I've talked to many marketers whose goal is simply to find as many names as possible and send them a marketing offer. If this is your goal, stop reading now. But if the ideal program sounds good to you, here is an approach to consider.
1. Understand audience needs and preferences. Find out what your customers and potential customers want from your company through surveys, focus groups, discussions and feedback from sales and customer service representatives. This is the most important step and probably the most overlooked. You think you know your customers, but the majority of your waking hours are focused on your company and products--and theirs is not. Talk to customers; you will always learn something new.
2. Develop content to meet audience needs. Knowing what your customers want, brainstorm ways to provide that content and blend in your marketing message in an 80/20, them/us ratio. Consider how you will create a great e-mail user experience.
3. Publish your content. Post your content on your Web site. Invest in an admin tool that allows you to make regular updates without requiring a programmer. These updates deliver added benefits: they keep your Web site fresh and are likely to improve your search engine rankings. Send your content (now your e-mail message) to your existing list, if you have one. If not, send it to your customer list, with an introduction that describes the new program and asks for an opt-in. If an umbrella group does a better job reaching your audience than you could ever hope to, consider sponsoring their content.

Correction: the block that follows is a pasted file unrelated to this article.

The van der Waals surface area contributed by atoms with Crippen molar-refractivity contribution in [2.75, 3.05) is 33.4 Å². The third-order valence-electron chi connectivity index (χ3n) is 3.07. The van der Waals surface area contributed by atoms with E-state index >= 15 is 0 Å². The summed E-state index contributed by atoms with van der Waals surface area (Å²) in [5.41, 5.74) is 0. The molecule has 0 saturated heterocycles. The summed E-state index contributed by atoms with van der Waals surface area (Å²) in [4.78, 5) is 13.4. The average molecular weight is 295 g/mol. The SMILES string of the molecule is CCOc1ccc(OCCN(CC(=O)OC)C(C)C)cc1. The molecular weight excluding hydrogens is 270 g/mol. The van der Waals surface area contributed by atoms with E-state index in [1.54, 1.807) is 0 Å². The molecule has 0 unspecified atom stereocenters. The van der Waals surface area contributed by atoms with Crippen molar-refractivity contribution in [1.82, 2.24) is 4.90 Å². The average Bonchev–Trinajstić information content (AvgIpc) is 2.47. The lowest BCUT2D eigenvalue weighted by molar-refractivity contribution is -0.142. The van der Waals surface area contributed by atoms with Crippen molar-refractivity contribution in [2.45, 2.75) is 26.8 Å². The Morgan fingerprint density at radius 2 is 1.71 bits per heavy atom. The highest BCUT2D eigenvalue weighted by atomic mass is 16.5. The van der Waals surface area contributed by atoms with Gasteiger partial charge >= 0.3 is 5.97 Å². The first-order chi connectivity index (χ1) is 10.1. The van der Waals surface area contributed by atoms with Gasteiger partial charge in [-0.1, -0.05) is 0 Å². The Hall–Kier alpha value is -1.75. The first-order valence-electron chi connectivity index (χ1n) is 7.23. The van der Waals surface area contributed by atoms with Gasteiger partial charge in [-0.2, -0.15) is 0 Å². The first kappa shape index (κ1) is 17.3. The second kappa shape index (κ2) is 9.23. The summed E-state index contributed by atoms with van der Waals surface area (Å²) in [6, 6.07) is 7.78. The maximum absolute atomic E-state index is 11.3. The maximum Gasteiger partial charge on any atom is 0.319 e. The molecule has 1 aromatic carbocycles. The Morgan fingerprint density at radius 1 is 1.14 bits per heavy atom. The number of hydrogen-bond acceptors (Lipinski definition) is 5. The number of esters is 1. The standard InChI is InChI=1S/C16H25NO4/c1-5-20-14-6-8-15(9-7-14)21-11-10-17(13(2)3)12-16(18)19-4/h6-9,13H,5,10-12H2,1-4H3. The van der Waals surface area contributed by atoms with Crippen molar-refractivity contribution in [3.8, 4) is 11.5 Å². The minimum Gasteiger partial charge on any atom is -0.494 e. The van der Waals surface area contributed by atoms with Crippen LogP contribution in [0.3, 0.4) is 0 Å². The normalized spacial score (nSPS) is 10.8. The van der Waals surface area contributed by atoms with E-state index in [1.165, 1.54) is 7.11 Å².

4. Promote your program. Use traditional and digital media to promote your e-mail program. Make opt-in part of your primary Web site navigation, link to your archive so readers can see what's in store, and include testimonials from satisfied readers. Help readers build your list by developing or refining your Send-to-a-Friend program.
5. Analyze your results. Take the time to review and report on the mountains of data created by your e-mail program and your Web site analytics. Discover what your customers are telling you, by their actions, that they didn't tell you with their words. Develop theories (people seem to respond well to X) and test them (send ½ of the list the X approach and ½ the Y approach). Use this data to continually improve your program.
If you truly focus on the customer, you will pull in high quality, satisfied opt-ins. It's easier, and economically feasible, to push your message out to large numbers of prospects. But if you want to work toward the ideal e-mail program, a customer-centric approach will deliver better results in the long run.